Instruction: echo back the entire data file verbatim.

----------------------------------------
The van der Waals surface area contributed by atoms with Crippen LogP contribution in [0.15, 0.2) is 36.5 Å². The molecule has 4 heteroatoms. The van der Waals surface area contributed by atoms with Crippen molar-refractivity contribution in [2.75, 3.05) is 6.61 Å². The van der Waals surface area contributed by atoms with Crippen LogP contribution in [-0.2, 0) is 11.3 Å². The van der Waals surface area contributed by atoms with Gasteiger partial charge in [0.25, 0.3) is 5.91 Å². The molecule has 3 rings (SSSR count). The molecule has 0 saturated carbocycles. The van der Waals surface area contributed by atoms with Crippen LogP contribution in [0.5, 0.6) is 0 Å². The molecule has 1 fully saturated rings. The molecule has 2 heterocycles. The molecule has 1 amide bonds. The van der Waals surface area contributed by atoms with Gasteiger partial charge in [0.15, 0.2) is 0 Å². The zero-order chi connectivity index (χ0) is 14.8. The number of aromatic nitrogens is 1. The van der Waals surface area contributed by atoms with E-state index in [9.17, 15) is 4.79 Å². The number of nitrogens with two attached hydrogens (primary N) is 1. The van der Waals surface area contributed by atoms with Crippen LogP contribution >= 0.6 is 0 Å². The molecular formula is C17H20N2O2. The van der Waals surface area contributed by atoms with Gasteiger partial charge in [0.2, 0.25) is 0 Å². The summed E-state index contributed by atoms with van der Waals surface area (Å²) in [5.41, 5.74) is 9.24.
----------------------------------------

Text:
The van der Waals surface area contributed by atoms with Crippen LogP contribution in [0.15, 0.2) is 36.5 Å². The molecule has 4 heteroatoms. The van der Waals surface area contributed by atoms with Crippen molar-refractivity contribution in [2.75, 3.05) is 6.61 Å². The van der Waals surface area contributed by atoms with Crippen LogP contribution in [-0.2, 0) is 11.3 Å². The van der Waals surface area contributed by atoms with Gasteiger partial charge in [0.25, 0.3) is 5.91 Å². The molecule has 3 rings (SSSR count). The molecule has 0 saturated carbocycles. The van der Waals surface area contributed by atoms with Crippen LogP contribution in [0.5, 0.6) is 0 Å². The molecule has 1 fully saturated rings. The molecule has 2 heterocycles. The molecule has 1 amide bonds. The van der Waals surface area contributed by atoms with Gasteiger partial charge in [0.15, 0.2) is 0 Å². The zero-order chi connectivity index (χ0) is 14.8. The number of aromatic nitrogens is 1. The van der Waals surface area contributed by atoms with E-state index in [9.17, 15) is 4.79 Å². The number of nitrogens with two attached hydrogens (primary N) is 1. The van der Waals surface area contributed by atoms with Crippen LogP contribution >= 0.6 is 0 Å². The molecular formula is C17H20N2O2. The van der Waals surface area contributed by atoms with Gasteiger partial charge in [0.2, 0.25) is 0 Å². The summed E-state index contributed by atoms with van der Waals surface area (Å²) in [5.41, 5.74) is 9.24.